Dear Church Family,

I’ve written before about the Reformed distinctive of the regulative principle of worship. The Westminster Confession of Faith summarizes the teaching of the Scriptures concerning the regulative principle of worship this way: “…the acceptable way of worshipping the true God is instituted by Himself, and so limited by His own revealed will, that He may not be worshipped according to the imaginations and devices of men, or the suggestions of Satan, under any visible representation, or any other way not prescribed in the Holy Scripture” (WCF 21:1). There are biblical reasons for the regulative principle of worship which are briefly enumerated in this article by Derek Thomas: The Regulative Principle of Worship.

There are also practical reasons for adhering to the biblical and confessional regulative principle of worship. If ever there was a practical reason, this is it: Pastor Rides Wild Horse Into Converted Rodeo Arena Sanctuary as Part of Sermon Illustration. If you really want to watch the whole service in which the associate pastor of Solid Rock Church in Lebanon, Ohio attempted to tame a horse as part of the church’s “Conquer the Beast” event, you can view it on youtube.

I can’t help but be reminded of other “imaginations and devices of men” such as liturgical dancing with giant papier-mâché puppets, clown-led Eucharist services, worship processionals with people dressed in animal costumes, and performance painting as an element of worship. You can’t make this stuff up. It boggles the mind, and I am at a loss for words.

So, let me return to the most recent story about the pastor who ‘broke a horse’ as a sermon illustration this past weekend. The story from The Christian Post quoted Rev. Lawrence Bishop II, “Many consider a wild bucking horse to be a beast, and it’s a simple analogy. When we submit to the master’s hand is when we find our purpose and God can bless us.” Not only is his medium (breaking a bucking bronco) not prescribed as an element of worship, his analogy that God’s redeeming work is akin to how a horse submits to its rider is flawed.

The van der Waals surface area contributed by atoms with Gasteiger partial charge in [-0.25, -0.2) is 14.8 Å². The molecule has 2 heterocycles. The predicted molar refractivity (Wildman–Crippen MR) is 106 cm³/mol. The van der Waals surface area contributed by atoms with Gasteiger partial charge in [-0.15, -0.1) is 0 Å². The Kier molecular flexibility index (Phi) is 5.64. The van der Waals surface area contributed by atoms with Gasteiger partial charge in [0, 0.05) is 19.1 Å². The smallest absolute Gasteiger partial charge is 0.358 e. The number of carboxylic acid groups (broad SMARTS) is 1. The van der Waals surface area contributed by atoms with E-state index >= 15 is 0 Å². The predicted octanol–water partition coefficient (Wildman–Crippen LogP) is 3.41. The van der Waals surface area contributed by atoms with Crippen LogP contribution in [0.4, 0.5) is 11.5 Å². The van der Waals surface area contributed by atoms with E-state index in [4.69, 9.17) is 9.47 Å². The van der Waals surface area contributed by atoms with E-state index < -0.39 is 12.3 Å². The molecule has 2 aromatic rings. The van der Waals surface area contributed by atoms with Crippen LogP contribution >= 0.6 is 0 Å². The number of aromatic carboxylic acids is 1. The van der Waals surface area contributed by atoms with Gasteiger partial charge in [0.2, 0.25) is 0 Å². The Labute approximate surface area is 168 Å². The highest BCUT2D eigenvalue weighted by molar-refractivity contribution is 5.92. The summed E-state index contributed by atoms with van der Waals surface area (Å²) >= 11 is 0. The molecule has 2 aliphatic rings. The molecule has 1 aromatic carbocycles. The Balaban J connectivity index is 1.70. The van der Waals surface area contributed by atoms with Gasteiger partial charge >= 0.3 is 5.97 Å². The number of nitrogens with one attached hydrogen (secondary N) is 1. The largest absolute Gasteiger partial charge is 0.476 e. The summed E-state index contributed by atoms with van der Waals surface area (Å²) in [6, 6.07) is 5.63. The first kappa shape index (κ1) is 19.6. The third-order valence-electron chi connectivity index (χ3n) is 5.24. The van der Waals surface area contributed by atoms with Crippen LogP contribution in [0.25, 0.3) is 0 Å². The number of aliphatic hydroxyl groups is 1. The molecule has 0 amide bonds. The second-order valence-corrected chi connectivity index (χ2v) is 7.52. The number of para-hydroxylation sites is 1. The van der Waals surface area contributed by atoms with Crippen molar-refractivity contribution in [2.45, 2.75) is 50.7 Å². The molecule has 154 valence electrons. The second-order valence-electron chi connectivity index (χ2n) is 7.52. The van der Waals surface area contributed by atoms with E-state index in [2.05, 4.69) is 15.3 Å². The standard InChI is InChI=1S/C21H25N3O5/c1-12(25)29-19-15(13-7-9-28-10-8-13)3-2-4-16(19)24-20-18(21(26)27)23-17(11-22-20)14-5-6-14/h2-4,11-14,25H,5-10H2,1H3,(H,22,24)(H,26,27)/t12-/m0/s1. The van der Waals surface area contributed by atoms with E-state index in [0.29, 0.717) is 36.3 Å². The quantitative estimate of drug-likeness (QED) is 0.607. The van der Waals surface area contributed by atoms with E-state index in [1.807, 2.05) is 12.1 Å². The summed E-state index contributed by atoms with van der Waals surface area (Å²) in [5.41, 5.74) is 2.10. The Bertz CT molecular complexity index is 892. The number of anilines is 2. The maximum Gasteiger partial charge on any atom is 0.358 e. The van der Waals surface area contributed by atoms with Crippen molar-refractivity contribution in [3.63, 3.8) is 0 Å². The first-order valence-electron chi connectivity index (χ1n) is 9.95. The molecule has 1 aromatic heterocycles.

Monergism versus Synergism

As a preacher myself, I try to guard myself in not becoming overly critical of other people’s preaching – I know, all too well, how easy it is to pick a preacher apart. At the same time, this is a topic that we addressed in our sermon this past week in our sermon from Genesis 15 and will be addressing again this coming Sunday in our sermon from Genesis 16. God’s redeeming and saving work is monergistic (redemption is all of God’s work) and not synergistic (we do not cooperate in our own, or anyone else’s, redemption).

Abraham believed in the LORD; and He reckoned it to him as righteousness (Genesis 15:6; Romans 4:3; Galatians 3:6). God saves people by grace through faith; it is not of ourselves, it is a gift of God; not as a result of works, so that no one may boast (Ephesians 2:8-9). Since that is true, God’s redeeming work is not akin to taming a wild animal so that it submits to its master.

God’s redeeming work is akin to being changed into a whole different kind of animal (to use terminology in keeping with the original analogy). Actually, the Bible speaks of God’s work of redemption as how fallen, sinful and rebellious man is made a new creation (Galatians 3:16), a new creature (2 Corinthians 5:17), given a new heart and a new spirit – the removal of a heart of stone and given a heart of flesh (Ezekiel 26:26), the washing of regeneration and renewing by the Holy Spirit (Titus 3:5-7), and being born again by the power of the Holy Spirit (John 3:1-8). God’s saving work is not therapeutic; it’s transformational rebirth!

Joy to the World! The Lord is Come

This Christmas season, we will sing the hymn, Joy to the Word! The Lord Is Come, written by Isaac Watts and based on Psalm 98. Watts hymn and that Psalm are all about the monergistic redeeming work of God. We sing this song at Christmas time as celebrate the incarnation of the Son of God in Jesus’ first coming, but Joy to the World and Psalm 98 are actually about God’s monergistic redeeming work in both Christ’s first and second coming.

So, as you sing this hymn written by Isaac Watts this Christmas, remember the words of Psalm 98 upon which it is based. Let us praise our Savior for the monergistic redeeming work of His first coming: “The LORD has made known His salvation; He has revealed His righteousness in the sight of the nations. He has remembered His lovingkindness and His faithfulness to the house of Israel; All the ends of the earth have seen the salvation of our God” (Psalm 98:2-3) And, let us praise our Savior for the monergistic redeeming work of His second coming: “Let the rivers clap their hands, Let the mountains sing together for joy before the LORD, for He is coming to judge the earth; He will judge the world with righteousness and the peoples with equity” (Psalm 98:8-9).

The Lord be with you!
- Pastor Peter M. Dietsch